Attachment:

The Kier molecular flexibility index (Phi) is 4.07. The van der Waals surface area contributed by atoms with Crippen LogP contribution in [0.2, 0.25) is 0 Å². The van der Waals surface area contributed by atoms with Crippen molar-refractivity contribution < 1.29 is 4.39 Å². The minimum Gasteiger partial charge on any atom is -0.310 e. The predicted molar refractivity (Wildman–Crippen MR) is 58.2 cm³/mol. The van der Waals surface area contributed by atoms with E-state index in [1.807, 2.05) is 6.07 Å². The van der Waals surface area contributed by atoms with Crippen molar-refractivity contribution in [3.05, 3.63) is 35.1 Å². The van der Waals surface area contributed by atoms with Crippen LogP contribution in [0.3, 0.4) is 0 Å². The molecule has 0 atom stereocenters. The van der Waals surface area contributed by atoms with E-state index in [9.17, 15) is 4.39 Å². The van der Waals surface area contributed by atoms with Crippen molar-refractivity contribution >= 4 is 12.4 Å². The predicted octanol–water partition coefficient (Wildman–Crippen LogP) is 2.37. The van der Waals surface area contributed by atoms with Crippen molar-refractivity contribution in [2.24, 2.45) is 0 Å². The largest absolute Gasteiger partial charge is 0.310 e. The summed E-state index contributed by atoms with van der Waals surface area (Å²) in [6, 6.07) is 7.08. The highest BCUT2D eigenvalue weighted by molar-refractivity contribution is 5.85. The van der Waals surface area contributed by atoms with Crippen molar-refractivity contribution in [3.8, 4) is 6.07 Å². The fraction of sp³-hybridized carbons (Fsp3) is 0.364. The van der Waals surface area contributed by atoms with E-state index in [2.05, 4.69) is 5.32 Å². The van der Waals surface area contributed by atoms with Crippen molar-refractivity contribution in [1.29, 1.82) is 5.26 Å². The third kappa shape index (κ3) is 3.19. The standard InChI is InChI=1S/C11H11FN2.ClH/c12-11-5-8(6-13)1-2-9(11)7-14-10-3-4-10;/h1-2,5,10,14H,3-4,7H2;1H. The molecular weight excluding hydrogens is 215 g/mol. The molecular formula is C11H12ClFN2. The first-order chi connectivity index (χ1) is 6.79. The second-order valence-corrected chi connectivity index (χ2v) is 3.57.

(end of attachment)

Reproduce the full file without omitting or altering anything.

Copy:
The Kier molecular flexibility index (Phi) is 4.07. The van der Waals surface area contributed by atoms with Crippen LogP contribution in [0.2, 0.25) is 0 Å². The van der Waals surface area contributed by atoms with Crippen molar-refractivity contribution < 1.29 is 4.39 Å². The minimum Gasteiger partial charge on any atom is -0.310 e. The predicted molar refractivity (Wildman–Crippen MR) is 58.2 cm³/mol. The van der Waals surface area contributed by atoms with E-state index in [1.807, 2.05) is 6.07 Å². The van der Waals surface area contributed by atoms with Crippen molar-refractivity contribution in [3.05, 3.63) is 35.1 Å². The van der Waals surface area contributed by atoms with Crippen LogP contribution in [0.3, 0.4) is 0 Å². The molecule has 0 atom stereocenters. The van der Waals surface area contributed by atoms with E-state index in [9.17, 15) is 4.39 Å². The van der Waals surface area contributed by atoms with Crippen molar-refractivity contribution >= 4 is 12.4 Å². The predicted octanol–water partition coefficient (Wildman–Crippen LogP) is 2.37. The van der Waals surface area contributed by atoms with Crippen molar-refractivity contribution in [2.24, 2.45) is 0 Å². The largest absolute Gasteiger partial charge is 0.310 e. The summed E-state index contributed by atoms with van der Waals surface area (Å²) in [6, 6.07) is 7.08. The highest BCUT2D eigenvalue weighted by molar-refractivity contribution is 5.85. The van der Waals surface area contributed by atoms with Crippen molar-refractivity contribution in [3.8, 4) is 6.07 Å². The fraction of sp³-hybridized carbons (Fsp3) is 0.364. The van der Waals surface area contributed by atoms with E-state index in [2.05, 4.69) is 5.32 Å². The van der Waals surface area contributed by atoms with Crippen molar-refractivity contribution in [1.29, 1.82) is 5.26 Å². The third kappa shape index (κ3) is 3.19. The standard InChI is InChI=1S/C11H11FN2.ClH/c12-11-5-8(6-13)1-2-9(11)7-14-10-3-4-10;/h1-2,5,10,14H,3-4,7H2;1H. The molecular weight excluding hydrogens is 215 g/mol. The molecular formula is C11H12ClFN2. The first-order chi connectivity index (χ1) is 6.79. The second-order valence-corrected chi connectivity index (χ2v) is 3.57.